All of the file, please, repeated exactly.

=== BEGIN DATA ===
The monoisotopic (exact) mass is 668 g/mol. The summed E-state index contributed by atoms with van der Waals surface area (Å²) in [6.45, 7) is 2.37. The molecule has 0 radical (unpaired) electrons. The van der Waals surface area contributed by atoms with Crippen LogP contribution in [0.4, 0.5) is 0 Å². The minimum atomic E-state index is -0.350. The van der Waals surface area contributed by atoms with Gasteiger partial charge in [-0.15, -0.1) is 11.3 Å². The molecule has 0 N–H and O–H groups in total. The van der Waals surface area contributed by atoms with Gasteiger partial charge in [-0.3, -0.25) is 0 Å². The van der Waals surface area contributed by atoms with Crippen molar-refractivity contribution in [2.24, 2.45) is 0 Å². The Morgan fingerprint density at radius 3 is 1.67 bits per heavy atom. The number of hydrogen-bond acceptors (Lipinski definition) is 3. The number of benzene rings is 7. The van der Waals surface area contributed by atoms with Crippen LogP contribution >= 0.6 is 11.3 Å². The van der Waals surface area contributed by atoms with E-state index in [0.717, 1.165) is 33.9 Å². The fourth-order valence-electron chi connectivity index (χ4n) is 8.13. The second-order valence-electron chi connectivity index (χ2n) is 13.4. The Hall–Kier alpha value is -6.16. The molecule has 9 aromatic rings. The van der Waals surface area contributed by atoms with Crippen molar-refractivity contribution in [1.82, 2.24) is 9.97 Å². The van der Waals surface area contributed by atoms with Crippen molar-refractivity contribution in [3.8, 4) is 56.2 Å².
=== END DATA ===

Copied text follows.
The monoisotopic (exact) mass is 668 g/mol. The summed E-state index contributed by atoms with van der Waals surface area (Å²) in [6.45, 7) is 2.37. The molecule has 0 radical (unpaired) electrons. The van der Waals surface area contributed by atoms with Crippen LogP contribution in [0.4, 0.5) is 0 Å². The minimum atomic E-state index is -0.350. The van der Waals surface area contributed by atoms with Gasteiger partial charge in [-0.15, -0.1) is 11.3 Å². The molecule has 0 N–H and O–H groups in total. The van der Waals surface area contributed by atoms with Gasteiger partial charge in [-0.3, -0.25) is 0 Å². The van der Waals surface area contributed by atoms with Crippen molar-refractivity contribution in [2.24, 2.45) is 0 Å². The Morgan fingerprint density at radius 3 is 1.67 bits per heavy atom. The number of hydrogen-bond acceptors (Lipinski definition) is 3. The number of benzene rings is 7. The van der Waals surface area contributed by atoms with Crippen LogP contribution >= 0.6 is 11.3 Å². The van der Waals surface area contributed by atoms with E-state index in [0.717, 1.165) is 33.9 Å². The fourth-order valence-electron chi connectivity index (χ4n) is 8.13. The second-order valence-electron chi connectivity index (χ2n) is 13.4. The Hall–Kier alpha value is -6.16. The molecule has 9 aromatic rings. The van der Waals surface area contributed by atoms with Crippen molar-refractivity contribution in [1.82, 2.24) is 9.97 Å². The van der Waals surface area contributed by atoms with Crippen molar-refractivity contribution in [3.8, 4) is 56.2 Å².